1. As I said below Lamar, people are risk averse. I suspect that decoupling insurance from employment would affect what people pay for insurance less than many think.

        1. I agree with you. But they still don’t want to see the price tag.

          1. Yes, they want to push a button that says “more” with their eyes closed and have someone else pay the price.

    2. People see employer-paid insurance as “free”. They like to get things for free. They like someone else to pay for things. They don’t don’t understand the concept of “you get what you pay for”. They don’t get that the “you” is not themselves, but the employer. The employer gets what HE wants, not what YOU want.

    3. well, I am not a libertarian, and I have been saying this for years, so…

  5. The arguments over reform have convinced me that most of the people talking don’t understand even the dictionary definition of “insurance,” much less real-world practice. Vexing.

  6. “Essentially, this view entails seeing insurance as a social good rather than as a business…”

    Isn’t this the whole reason that health care reform is on the table? And isn’t it a bit disingenuous to say that “insurance” is seen as a social good when it is really the health care that is seen as the societal good? I tend to think that reminding everybody over and over how insurance companies bring in billions of dollars every year is counterproductive. I prefer arguments that focus on how good our system actually is, rather than putting the focus on “business is business”. That’s what makes people want to reform the system in the first place. Not everybody has such a big boner for big business.

    1. Lamar:

      Health care reform is on the table because the average person thinks their premiums are too high.

      They are under the mistaken impression that the reforms being contemplated are designed to make them pay less.

      That’s the only reason this stuff has any chance to pass whatsoever.

      I meet many, many people who grouse that their payments are too high. I have never met a single person who had a horror story about being denied coverage. The number of people motivated to complain about the health insurance system and demand reform based on coverage issues is vanishingly small compared to the set of people who just think they’re paying too much. The only way to turn that set of people against reform is to show them the reasons they’re paying too much, and warn them about the fact that the reforms will make them pay even more.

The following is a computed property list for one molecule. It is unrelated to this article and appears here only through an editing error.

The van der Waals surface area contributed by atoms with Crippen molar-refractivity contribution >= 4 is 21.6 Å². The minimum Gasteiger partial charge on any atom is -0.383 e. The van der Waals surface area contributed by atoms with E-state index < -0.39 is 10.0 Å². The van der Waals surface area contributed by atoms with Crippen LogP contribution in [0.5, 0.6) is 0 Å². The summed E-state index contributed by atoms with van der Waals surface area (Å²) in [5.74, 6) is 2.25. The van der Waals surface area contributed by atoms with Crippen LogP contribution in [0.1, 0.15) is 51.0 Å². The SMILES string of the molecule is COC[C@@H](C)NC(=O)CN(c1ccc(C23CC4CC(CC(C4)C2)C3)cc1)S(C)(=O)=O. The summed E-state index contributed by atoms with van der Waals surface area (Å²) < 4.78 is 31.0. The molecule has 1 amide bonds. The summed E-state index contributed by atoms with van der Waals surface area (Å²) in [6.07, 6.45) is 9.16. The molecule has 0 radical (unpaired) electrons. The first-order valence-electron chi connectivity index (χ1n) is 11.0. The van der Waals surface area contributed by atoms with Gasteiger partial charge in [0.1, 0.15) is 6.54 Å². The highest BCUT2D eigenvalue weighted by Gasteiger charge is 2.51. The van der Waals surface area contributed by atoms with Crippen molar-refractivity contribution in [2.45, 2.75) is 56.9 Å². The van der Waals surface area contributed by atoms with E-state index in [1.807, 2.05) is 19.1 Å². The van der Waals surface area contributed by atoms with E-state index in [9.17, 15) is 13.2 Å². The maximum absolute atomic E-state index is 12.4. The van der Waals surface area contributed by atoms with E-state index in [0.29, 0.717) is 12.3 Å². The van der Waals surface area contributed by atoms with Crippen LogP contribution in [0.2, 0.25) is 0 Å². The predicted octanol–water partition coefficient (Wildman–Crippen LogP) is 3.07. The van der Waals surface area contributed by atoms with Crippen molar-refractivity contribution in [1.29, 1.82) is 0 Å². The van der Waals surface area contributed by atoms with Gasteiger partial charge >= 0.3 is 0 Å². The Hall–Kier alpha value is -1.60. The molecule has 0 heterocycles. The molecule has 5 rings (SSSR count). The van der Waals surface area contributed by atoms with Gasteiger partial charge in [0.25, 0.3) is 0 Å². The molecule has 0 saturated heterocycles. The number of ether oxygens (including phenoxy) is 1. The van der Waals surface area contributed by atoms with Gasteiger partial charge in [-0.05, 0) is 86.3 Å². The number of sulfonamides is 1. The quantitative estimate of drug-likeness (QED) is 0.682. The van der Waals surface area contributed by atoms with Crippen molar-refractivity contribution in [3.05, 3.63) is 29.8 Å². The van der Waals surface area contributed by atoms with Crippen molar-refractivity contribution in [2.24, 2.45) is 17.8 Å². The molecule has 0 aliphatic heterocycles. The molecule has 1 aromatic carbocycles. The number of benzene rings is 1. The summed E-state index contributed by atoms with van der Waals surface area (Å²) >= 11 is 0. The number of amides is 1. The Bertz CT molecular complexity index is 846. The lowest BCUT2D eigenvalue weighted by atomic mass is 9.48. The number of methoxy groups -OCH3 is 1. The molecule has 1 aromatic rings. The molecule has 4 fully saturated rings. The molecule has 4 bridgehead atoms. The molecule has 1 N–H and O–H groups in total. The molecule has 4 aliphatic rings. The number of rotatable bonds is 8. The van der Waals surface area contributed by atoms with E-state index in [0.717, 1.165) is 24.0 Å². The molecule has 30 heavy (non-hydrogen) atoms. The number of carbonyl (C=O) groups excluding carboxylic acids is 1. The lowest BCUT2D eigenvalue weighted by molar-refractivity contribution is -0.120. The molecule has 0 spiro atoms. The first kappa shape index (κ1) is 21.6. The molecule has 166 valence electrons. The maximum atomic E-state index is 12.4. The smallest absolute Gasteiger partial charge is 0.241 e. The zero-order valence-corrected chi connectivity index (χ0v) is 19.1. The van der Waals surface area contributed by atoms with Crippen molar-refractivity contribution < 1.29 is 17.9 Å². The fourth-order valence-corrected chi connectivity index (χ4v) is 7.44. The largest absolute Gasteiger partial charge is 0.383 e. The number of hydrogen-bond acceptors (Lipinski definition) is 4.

1. “Health care reform is on the table because the average person thinks their premiums are too high.”

        I don’t think 80% of insured people even know what their premiums are. I don’t.

        “They are under the mistaken impression that the reforms being contemplated are designed to make them pay less. “

        A lot of the rhetoric focuses more on the uninsured and duty to mankind and womynkind, and vegans or something. They say they can pay for it through savings, but I haven’t seen much of anything saying that I will save money out of my pocket. Then again, I seem to miss all the big stories.

        Put us both together, and we might make a complete picture.

        1. I don’t think 80% of insured people even know what their premiums are. I don’t.

          Which might have something to do with why premiums are rising. If you get a third-party to pay for things, and then proceed to ignore entirely the cost of the services you are consuming, prices are going to rise, because you have absolutely no reason to know or care what you are spending.

          And doctors and hospitals can charge whatever they want, because you, the customer, neither knows no cares how much they cost.

          And then you get pissed off when your insurance company says “oh wait a minute, is this really necessary?”

      2. Health care reform is on the table because the average person thinks their premiums are too high.

        I have to disagree. Most people don’t know what their share of their premium is, much less what the total premium cost (including the employer share) is.

        What’s more, most people don’t even really want the kinds of reform now being swatted around in Washington.

        I meet many, many people who grouse that their payments are too high.

        Except for a week every couple of years or so when the employee share gets bumped up, I never hear anyone mention it.